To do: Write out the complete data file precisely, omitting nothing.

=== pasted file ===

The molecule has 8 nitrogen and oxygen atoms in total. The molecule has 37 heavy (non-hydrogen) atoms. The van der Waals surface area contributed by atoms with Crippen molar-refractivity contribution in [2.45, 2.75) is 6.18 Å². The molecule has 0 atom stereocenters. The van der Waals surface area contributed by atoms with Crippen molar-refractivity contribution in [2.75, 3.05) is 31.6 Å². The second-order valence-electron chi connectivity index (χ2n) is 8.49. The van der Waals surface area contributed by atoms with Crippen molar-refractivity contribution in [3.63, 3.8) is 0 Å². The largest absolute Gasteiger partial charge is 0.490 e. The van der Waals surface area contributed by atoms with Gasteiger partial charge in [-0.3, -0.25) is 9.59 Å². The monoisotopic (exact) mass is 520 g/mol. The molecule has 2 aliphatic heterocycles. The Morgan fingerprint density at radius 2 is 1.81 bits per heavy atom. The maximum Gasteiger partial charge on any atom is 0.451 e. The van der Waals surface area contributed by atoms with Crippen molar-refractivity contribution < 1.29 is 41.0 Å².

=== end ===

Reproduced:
The molecule has 8 nitrogen and oxygen atoms in total. The molecule has 37 heavy (non-hydrogen) atoms. The van der Waals surface area contributed by atoms with Crippen molar-refractivity contribution in [2.45, 2.75) is 6.18 Å². The molecule has 0 atom stereocenters. The van der Waals surface area contributed by atoms with Crippen molar-refractivity contribution in [2.75, 3.05) is 31.6 Å². The second-order valence-electron chi connectivity index (χ2n) is 8.49. The van der Waals surface area contributed by atoms with Crippen molar-refractivity contribution in [3.63, 3.8) is 0 Å². The largest absolute Gasteiger partial charge is 0.490 e. The van der Waals surface area contributed by atoms with Gasteiger partial charge in [-0.3, -0.25) is 9.59 Å². The monoisotopic (exact) mass is 520 g/mol. The molecule has 2 aliphatic heterocycles. The Morgan fingerprint density at radius 2 is 1.81 bits per heavy atom. The maximum Gasteiger partial charge on any atom is 0.451 e. The van der Waals surface area contributed by atoms with Crippen molar-refractivity contribution < 1.29 is 41.0 Å².